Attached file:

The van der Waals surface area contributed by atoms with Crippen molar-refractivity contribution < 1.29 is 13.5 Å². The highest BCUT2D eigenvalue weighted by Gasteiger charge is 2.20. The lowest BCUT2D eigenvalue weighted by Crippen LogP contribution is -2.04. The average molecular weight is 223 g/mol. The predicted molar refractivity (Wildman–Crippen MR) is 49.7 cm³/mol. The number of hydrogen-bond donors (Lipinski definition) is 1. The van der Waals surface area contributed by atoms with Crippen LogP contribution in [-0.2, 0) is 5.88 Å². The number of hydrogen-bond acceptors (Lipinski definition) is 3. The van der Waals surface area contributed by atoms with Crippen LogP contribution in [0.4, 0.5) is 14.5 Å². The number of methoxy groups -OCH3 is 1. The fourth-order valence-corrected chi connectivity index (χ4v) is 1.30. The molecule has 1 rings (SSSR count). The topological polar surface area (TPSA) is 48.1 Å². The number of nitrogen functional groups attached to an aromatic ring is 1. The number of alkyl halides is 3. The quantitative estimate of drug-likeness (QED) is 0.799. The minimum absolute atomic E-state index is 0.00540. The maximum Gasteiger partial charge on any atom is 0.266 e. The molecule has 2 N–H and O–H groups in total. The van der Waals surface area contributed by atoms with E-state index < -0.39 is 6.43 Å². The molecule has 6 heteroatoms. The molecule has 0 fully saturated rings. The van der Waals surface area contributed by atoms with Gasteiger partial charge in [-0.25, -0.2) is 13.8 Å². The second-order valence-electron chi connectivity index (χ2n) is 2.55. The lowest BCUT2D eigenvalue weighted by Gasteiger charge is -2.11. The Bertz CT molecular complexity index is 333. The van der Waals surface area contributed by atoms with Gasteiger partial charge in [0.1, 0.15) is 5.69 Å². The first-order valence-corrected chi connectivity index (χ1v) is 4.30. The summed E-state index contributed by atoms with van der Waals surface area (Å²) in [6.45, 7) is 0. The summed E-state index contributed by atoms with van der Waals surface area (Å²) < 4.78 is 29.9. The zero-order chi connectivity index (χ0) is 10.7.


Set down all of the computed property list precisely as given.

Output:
The van der Waals surface area contributed by atoms with Crippen molar-refractivity contribution < 1.29 is 13.5 Å². The highest BCUT2D eigenvalue weighted by Gasteiger charge is 2.20. The lowest BCUT2D eigenvalue weighted by Crippen LogP contribution is -2.04. The average molecular weight is 223 g/mol. The predicted molar refractivity (Wildman–Crippen MR) is 49.7 cm³/mol. The number of hydrogen-bond donors (Lipinski definition) is 1. The van der Waals surface area contributed by atoms with Crippen LogP contribution in [-0.2, 0) is 5.88 Å². The number of hydrogen-bond acceptors (Lipinski definition) is 3. The van der Waals surface area contributed by atoms with Crippen LogP contribution in [0.4, 0.5) is 14.5 Å². The number of methoxy groups -OCH3 is 1. The fourth-order valence-corrected chi connectivity index (χ4v) is 1.30. The molecule has 1 rings (SSSR count). The topological polar surface area (TPSA) is 48.1 Å². The number of nitrogen functional groups attached to an aromatic ring is 1. The number of alkyl halides is 3. The quantitative estimate of drug-likeness (QED) is 0.799. The minimum absolute atomic E-state index is 0.00540. The maximum Gasteiger partial charge on any atom is 0.266 e. The molecule has 2 N–H and O–H groups in total. The van der Waals surface area contributed by atoms with E-state index < -0.39 is 6.43 Å². The molecule has 6 heteroatoms. The molecule has 0 fully saturated rings. The van der Waals surface area contributed by atoms with Gasteiger partial charge in [-0.25, -0.2) is 13.8 Å². The second-order valence-electron chi connectivity index (χ2n) is 2.55. The lowest BCUT2D eigenvalue weighted by Gasteiger charge is -2.11. The Bertz CT molecular complexity index is 333. The van der Waals surface area contributed by atoms with Gasteiger partial charge in [0.1, 0.15) is 5.69 Å². The first-order valence-corrected chi connectivity index (χ1v) is 4.30. The summed E-state index contributed by atoms with van der Waals surface area (Å²) in [6.45, 7) is 0. The summed E-state index contributed by atoms with van der Waals surface area (Å²) < 4.78 is 29.9. The zero-order chi connectivity index (χ0) is 10.7.